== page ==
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It's nice to think we are all equal under the law, but are some more equal than others?

Today, in the US and many other countries throughout the world there are laws in place to protect employees against religious, sexual or disability discrimination, as well as job harassment - either verbal, physical or sexual.

also see in the Legal Blog:

Employment law

How & When to Hire
A Labor Attorney

Federal legislation also upholds the right to a fair minimum wage, overtime pay, and vacation time; maternity leave and personal time to care for family members; and the right to personal privacy.

While union employees can often take workplace grievances to their local union representative, many employees (or prospective employees) must be their own advocates for fairness in the workplace.

Usually, this entails talking with a human resources professional or hiring legal counsel to fight for them, especially in cases of injury and unsafe working conditions or against other wrongs perpetrated by certain employers.

What they may NOT ask you at the job interview

Even prior to being hired, job applicants are protected against personal information that an interviewer may ask. Although some information may be ascertained by the job application, interviewers are legally bound to steer clear of pointed questions that attempt to cull applicants' personal information.

These include questions about their age, race or national origin, disabilities, arrest records, military service discharge (whether honorable or dishonorable), what organizations they may belong to, or whether or not they have ever filed bankruptcy.

Discrimination, harassment and retaliation

In the US, the largest number of EEOC complaints nationwide arise from employees who charge race discrimination on the job. This is followed by claims of retaliation when an employee is involved in whistle blowing against either a company or individual. Next come charges of discrimination because of age or disability (either by an applicant or employee). Lower down on the list of most frequent charges is sexual harassment which, by its sensitive nature, is still thought to be woefully under reported in today's workplace.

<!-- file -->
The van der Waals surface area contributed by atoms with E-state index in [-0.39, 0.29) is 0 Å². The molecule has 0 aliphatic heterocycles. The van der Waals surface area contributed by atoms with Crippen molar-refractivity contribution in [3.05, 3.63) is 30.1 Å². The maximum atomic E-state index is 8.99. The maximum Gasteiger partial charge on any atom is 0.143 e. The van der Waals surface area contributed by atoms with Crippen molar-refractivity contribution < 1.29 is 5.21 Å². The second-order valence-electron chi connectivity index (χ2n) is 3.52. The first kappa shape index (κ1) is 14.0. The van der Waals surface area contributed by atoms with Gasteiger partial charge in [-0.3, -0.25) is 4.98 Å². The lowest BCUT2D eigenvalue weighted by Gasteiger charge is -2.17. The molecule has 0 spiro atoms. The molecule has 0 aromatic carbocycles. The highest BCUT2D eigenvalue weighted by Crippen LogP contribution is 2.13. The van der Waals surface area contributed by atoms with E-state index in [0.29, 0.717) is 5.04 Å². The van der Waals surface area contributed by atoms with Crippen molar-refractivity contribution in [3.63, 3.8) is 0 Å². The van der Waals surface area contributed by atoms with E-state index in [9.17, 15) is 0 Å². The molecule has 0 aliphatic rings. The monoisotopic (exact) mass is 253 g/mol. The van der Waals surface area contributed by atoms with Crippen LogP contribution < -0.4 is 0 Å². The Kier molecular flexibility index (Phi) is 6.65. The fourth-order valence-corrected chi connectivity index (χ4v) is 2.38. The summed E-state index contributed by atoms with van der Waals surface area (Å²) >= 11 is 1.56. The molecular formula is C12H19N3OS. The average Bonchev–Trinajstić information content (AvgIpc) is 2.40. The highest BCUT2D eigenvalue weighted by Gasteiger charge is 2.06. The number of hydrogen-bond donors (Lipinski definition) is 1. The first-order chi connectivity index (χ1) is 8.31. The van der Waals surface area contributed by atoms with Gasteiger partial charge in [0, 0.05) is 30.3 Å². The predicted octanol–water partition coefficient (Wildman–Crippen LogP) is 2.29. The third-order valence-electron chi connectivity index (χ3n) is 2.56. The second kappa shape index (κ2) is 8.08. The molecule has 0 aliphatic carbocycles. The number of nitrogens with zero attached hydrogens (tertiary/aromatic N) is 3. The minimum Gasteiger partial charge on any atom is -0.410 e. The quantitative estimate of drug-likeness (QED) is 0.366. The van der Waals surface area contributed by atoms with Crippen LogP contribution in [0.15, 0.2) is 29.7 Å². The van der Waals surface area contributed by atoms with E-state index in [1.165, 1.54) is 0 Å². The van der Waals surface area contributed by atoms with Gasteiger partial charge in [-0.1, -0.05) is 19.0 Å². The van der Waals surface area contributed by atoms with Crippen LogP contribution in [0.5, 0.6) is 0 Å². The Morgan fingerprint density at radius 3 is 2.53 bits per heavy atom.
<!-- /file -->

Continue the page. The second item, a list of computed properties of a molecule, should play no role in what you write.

also see -> What to Do When You Resign or Get Fired

Workplace Health & safety | Unemployment Insurance


More about employee rights around the Web:

Elsewhere on the Web, find out more about international, US federal, and state legislation and penalties that govern employer obligations and employee rights, what to do if you're a victim, and related facts and information on how and when to file a complaint ...

EEOC - U.S. Equal Employment Opportunity Commission - The official US government site explaining federal EEO laws and how they apply to victims of harassment, age, sex or religious discrimination, with more on how to file charges and contact details.

NOLO - Employee Rights - Complete guide to information on protections under the law for US employees including discussions on fair hiring practices, minimum wage, vacation pay, maternity and military leave, layoffs and firings.

Canada Labour Law - The official government site with information on workplace health and safety, employment standards including holidays, vacations, working hours, unjust dismissals, minimum wage, layoff procedures and severance pay.

Working - A virtual library of feature articles and discussions on UK law and workplace discrimination.

Fair Work Australia - The official site for information on the Australian Fair Pay and Conditions Standard including hours of work, annual leave, minimum wage, maternity leave and related employee entitlements.


The information provided on these pages is intended as reference
only and does not constitute professional legal advice.


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